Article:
October is Protect Your Hearing Month

Do you suspect that there are noises in your daily life that could damage your hearing? It is common for people to put their hearing at risk and not even know it. If you’ve ever thought “it won’t hurt too much” when mowing the lawn without earplugs or spending all night in a noisy music club, think again! This October is National Protect Your Hearing Month, a national campaign designed to educate people around the dangers of noise to our ears.

What is Noise-Induced Hearing Loss?

Noise-induced hearing loss occurs when sound reaches levels high enough to damage the cells of the inner ear. Sound intensity is measured in decibels and once a sound reaches 85dB it can slowly start to erode hearing ability. This is because, past 85dB, sounds begin to produce enough vibration to shatter the hair-like cells, called stereocilia, as they hit against their membrane wall in the inner ear. Stereocilia convert sound information into electrical pulses, which are interpreted and comprehended by the brain. When they become damaged or destroyed, this causes diminished signals to the auditory cortex, and hearing is depleted.

When Is Sound Too Loud?

Clearly not all sound is bad, and while you may enjoy blasting the volume of your favorite song, which in turn may release endorphins bringing joy to the brain, it may impact your hearing in the future. A consistent exposure to 85dB can only start to damage your hearing after about 8 hours. However, as the decibels rise, the time it takes for sound to damage our ears, quickly decreases. For instance, at only a four decibel increase of 88dB, the same damage can occur in only 4 hours. This is because decibels are based on intensity instead of how we perceive a sound. A 10dB increase is perceived twice as loud. 100dB can damage your hearing in just 15 minutes, while at 110dB it only takes one minute!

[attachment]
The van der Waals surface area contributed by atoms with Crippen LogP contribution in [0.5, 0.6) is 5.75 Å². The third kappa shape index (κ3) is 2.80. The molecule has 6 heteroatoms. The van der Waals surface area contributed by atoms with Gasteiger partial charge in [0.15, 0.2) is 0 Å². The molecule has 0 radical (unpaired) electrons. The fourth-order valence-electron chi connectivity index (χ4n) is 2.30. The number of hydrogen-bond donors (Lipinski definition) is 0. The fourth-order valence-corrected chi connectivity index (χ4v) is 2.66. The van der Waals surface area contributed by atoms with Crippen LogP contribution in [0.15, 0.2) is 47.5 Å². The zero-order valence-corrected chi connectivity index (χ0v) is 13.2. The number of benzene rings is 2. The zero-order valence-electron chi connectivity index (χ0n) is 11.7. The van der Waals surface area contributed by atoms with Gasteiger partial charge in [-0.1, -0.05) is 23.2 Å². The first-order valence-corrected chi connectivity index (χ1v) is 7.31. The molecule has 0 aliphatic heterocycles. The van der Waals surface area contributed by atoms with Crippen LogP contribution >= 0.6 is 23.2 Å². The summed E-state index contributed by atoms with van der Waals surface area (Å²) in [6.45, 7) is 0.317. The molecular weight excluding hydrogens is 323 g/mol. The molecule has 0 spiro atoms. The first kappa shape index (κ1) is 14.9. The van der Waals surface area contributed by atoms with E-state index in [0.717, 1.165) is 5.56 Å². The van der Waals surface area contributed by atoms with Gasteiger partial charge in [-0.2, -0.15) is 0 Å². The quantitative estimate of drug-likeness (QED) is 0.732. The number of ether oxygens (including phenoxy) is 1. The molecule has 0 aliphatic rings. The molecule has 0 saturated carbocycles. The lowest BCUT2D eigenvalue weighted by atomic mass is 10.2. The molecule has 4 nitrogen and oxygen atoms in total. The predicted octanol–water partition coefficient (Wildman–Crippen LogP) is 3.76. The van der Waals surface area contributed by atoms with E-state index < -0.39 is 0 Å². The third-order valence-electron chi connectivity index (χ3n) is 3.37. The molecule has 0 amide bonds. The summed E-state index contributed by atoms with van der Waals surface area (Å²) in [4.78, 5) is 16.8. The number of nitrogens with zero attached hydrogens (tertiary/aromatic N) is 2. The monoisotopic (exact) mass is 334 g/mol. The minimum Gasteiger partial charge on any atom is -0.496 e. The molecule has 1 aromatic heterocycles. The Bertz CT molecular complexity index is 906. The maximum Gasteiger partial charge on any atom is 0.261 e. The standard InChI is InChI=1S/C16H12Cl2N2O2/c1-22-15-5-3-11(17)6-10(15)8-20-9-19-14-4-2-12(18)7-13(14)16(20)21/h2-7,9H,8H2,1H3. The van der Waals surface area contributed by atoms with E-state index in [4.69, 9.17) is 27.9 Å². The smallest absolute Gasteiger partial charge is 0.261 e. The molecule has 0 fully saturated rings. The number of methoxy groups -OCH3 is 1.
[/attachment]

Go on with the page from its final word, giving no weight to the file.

Where is Your Hearing at Risk?!

Noise damage in the workplace is one of the most common sources of noise-induced hearing loss. The CDC reports that About 12% of the U.S. working population has hearing difficulty and approximately 24% of the hearing difficulty among U.S. workers is caused by occupational exposures. However, the CDC estimates that of the 40 million recorded with noise-induced hearing loss, only half have noisy jobs. This means that the workplace is not the only location where hearing is at risk. A siren can reach 100dB-140dB, depending on your proximity to it. If you live in a noisy location with lots of sirens, then this kind of damage can build up. 

Personal Listening Devices

However, for a younger generation, one of the largest causes of hearing loss is the misuse of personal listening devices. These have been around since the end of the 70’s in the form of cassette player Walkmans and have evolved to be a popular method for listening to music while commuting, studying, working, or just having a private listening moment. What has progressed since the 80’s is unlimited streaming of media directly into the ears, creating a perfect storm of hearing damage for millennials and Gen Z. Headphones from Smartphones, iPods and other Mp3 players can produce sounds of 100-110dB easily for hours. Many people listen to personal listening devices to drown out other sounds, which causes us to unconsciously turn up the volume. This can damage the ears all too quickly.

Safe Listening Practices

When considering headphones, it is a good idea to limit the amount of time you listen. Make sure to keep the volume turned up no more than 60 percent of its volume potential, to avoid further damage. In other instances of hobbies, your commute, and your workplace, it’s a good idea to take a decibel reading. This can be achieved easily using a decibel reader available as a free app on most smartphones and computers. If you do detect a reading which exceeds 85 decibels, it’s a great idea to wear hearing protection whenever you are in this environment. Earplugs and protective headphones can lower the volume from 15-33dB which can make a big difference when you can’t just step away from the sound. To find out more about how to protect your hearing and if you have a hearing loss, use this October, as a call to action! Schedule a hearing test today and find out if you have a hearing issue that needs to be addressed.